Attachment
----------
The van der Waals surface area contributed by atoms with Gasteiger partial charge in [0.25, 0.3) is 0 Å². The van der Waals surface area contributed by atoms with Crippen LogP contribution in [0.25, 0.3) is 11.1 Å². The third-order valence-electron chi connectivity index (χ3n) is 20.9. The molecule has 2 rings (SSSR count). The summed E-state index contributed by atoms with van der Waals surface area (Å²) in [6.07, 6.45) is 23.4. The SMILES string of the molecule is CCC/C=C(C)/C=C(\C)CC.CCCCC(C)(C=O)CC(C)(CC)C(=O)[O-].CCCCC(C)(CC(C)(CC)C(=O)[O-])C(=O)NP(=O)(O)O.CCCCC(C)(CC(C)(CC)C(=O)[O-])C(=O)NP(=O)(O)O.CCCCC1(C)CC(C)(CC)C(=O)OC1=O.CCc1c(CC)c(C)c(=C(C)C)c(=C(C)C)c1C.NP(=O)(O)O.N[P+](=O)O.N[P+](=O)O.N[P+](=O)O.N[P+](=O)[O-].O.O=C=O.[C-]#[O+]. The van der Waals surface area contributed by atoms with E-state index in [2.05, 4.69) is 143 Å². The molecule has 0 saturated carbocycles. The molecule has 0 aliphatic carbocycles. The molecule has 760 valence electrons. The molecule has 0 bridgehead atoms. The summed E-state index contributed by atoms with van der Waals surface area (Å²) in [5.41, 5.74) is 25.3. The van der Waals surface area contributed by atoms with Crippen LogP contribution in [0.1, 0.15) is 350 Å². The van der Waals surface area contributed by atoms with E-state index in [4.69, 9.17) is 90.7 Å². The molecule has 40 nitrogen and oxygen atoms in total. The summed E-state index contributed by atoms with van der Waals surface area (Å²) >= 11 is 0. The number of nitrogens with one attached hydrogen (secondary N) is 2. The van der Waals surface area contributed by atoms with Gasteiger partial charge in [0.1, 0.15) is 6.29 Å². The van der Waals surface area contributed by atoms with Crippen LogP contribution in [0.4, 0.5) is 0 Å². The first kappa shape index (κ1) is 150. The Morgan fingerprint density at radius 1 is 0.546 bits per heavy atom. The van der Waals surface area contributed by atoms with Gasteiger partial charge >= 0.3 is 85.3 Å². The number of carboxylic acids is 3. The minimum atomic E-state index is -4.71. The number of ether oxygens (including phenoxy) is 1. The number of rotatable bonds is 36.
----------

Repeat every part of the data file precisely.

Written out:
The van der Waals surface area contributed by atoms with Gasteiger partial charge in [0.25, 0.3) is 0 Å². The van der Waals surface area contributed by atoms with Crippen LogP contribution in [0.25, 0.3) is 11.1 Å². The third-order valence-electron chi connectivity index (χ3n) is 20.9. The molecule has 2 rings (SSSR count). The summed E-state index contributed by atoms with van der Waals surface area (Å²) in [6.07, 6.45) is 23.4. The SMILES string of the molecule is CCC/C=C(C)/C=C(\C)CC.CCCCC(C)(C=O)CC(C)(CC)C(=O)[O-].CCCCC(C)(CC(C)(CC)C(=O)[O-])C(=O)NP(=O)(O)O.CCCCC(C)(CC(C)(CC)C(=O)[O-])C(=O)NP(=O)(O)O.CCCCC1(C)CC(C)(CC)C(=O)OC1=O.CCc1c(CC)c(C)c(=C(C)C)c(=C(C)C)c1C.NP(=O)(O)O.N[P+](=O)O.N[P+](=O)O.N[P+](=O)O.N[P+](=O)[O-].O.O=C=O.[C-]#[O+]. The van der Waals surface area contributed by atoms with E-state index in [2.05, 4.69) is 143 Å². The molecule has 0 saturated carbocycles. The molecule has 0 aliphatic carbocycles. The molecule has 760 valence electrons. The molecule has 0 bridgehead atoms. The summed E-state index contributed by atoms with van der Waals surface area (Å²) in [5.41, 5.74) is 25.3. The van der Waals surface area contributed by atoms with Crippen LogP contribution in [0.1, 0.15) is 350 Å². The van der Waals surface area contributed by atoms with E-state index in [4.69, 9.17) is 90.7 Å². The molecule has 40 nitrogen and oxygen atoms in total. The summed E-state index contributed by atoms with van der Waals surface area (Å²) >= 11 is 0. The number of nitrogens with one attached hydrogen (secondary N) is 2. The van der Waals surface area contributed by atoms with Gasteiger partial charge in [0.1, 0.15) is 6.29 Å². The van der Waals surface area contributed by atoms with Crippen LogP contribution in [0.4, 0.5) is 0 Å². The first kappa shape index (κ1) is 150. The Morgan fingerprint density at radius 1 is 0.546 bits per heavy atom. The van der Waals surface area contributed by atoms with Gasteiger partial charge >= 0.3 is 85.3 Å². The number of carboxylic acids is 3. The minimum atomic E-state index is -4.71. The number of ether oxygens (including phenoxy) is 1. The number of rotatable bonds is 36.